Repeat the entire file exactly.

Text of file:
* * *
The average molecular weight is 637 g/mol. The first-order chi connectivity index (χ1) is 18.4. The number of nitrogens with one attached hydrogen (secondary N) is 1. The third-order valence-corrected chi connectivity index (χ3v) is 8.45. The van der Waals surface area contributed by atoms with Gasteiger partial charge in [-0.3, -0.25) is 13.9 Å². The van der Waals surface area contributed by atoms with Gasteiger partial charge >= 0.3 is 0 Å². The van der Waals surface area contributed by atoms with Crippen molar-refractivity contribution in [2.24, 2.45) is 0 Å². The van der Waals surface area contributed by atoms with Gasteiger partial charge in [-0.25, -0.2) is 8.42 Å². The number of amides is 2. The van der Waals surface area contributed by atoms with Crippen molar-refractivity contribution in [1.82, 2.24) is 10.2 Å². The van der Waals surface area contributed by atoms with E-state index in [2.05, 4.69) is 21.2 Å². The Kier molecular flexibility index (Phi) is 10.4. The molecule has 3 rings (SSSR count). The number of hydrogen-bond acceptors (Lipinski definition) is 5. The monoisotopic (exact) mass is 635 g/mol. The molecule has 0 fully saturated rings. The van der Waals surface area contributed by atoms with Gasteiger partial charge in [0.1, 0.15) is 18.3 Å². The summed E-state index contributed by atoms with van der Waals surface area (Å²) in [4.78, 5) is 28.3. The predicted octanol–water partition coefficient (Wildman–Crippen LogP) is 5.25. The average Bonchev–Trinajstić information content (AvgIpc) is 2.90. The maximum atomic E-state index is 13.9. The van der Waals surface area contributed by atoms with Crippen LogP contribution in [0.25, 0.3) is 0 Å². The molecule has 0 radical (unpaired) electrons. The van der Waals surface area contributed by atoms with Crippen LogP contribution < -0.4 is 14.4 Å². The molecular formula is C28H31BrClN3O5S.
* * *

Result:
The average molecular weight is 637 g/mol. The first-order chi connectivity index (χ1) is 18.4. The number of nitrogens with one attached hydrogen (secondary N) is 1. The third-order valence-corrected chi connectivity index (χ3v) is 8.45. The van der Waals surface area contributed by atoms with Gasteiger partial charge in [-0.3, -0.25) is 13.9 Å². The van der Waals surface area contributed by atoms with Gasteiger partial charge >= 0.3 is 0 Å². The van der Waals surface area contributed by atoms with Crippen molar-refractivity contribution in [2.24, 2.45) is 0 Å². The van der Waals surface area contributed by atoms with Gasteiger partial charge in [-0.25, -0.2) is 8.42 Å². The number of amides is 2. The van der Waals surface area contributed by atoms with Crippen molar-refractivity contribution in [1.82, 2.24) is 10.2 Å². The van der Waals surface area contributed by atoms with E-state index in [2.05, 4.69) is 21.2 Å². The Kier molecular flexibility index (Phi) is 10.4. The molecule has 3 rings (SSSR count). The number of hydrogen-bond acceptors (Lipinski definition) is 5. The monoisotopic (exact) mass is 635 g/mol. The molecule has 0 fully saturated rings. The van der Waals surface area contributed by atoms with Gasteiger partial charge in [0.1, 0.15) is 18.3 Å². The summed E-state index contributed by atoms with van der Waals surface area (Å²) in [4.78, 5) is 28.3. The predicted octanol–water partition coefficient (Wildman–Crippen LogP) is 5.25. The average Bonchev–Trinajstić information content (AvgIpc) is 2.90. The maximum atomic E-state index is 13.9. The van der Waals surface area contributed by atoms with Crippen LogP contribution in [0.25, 0.3) is 0 Å². The molecule has 0 radical (unpaired) electrons. The van der Waals surface area contributed by atoms with Crippen LogP contribution < -0.4 is 14.4 Å². The molecular formula is C28H31BrClN3O5S.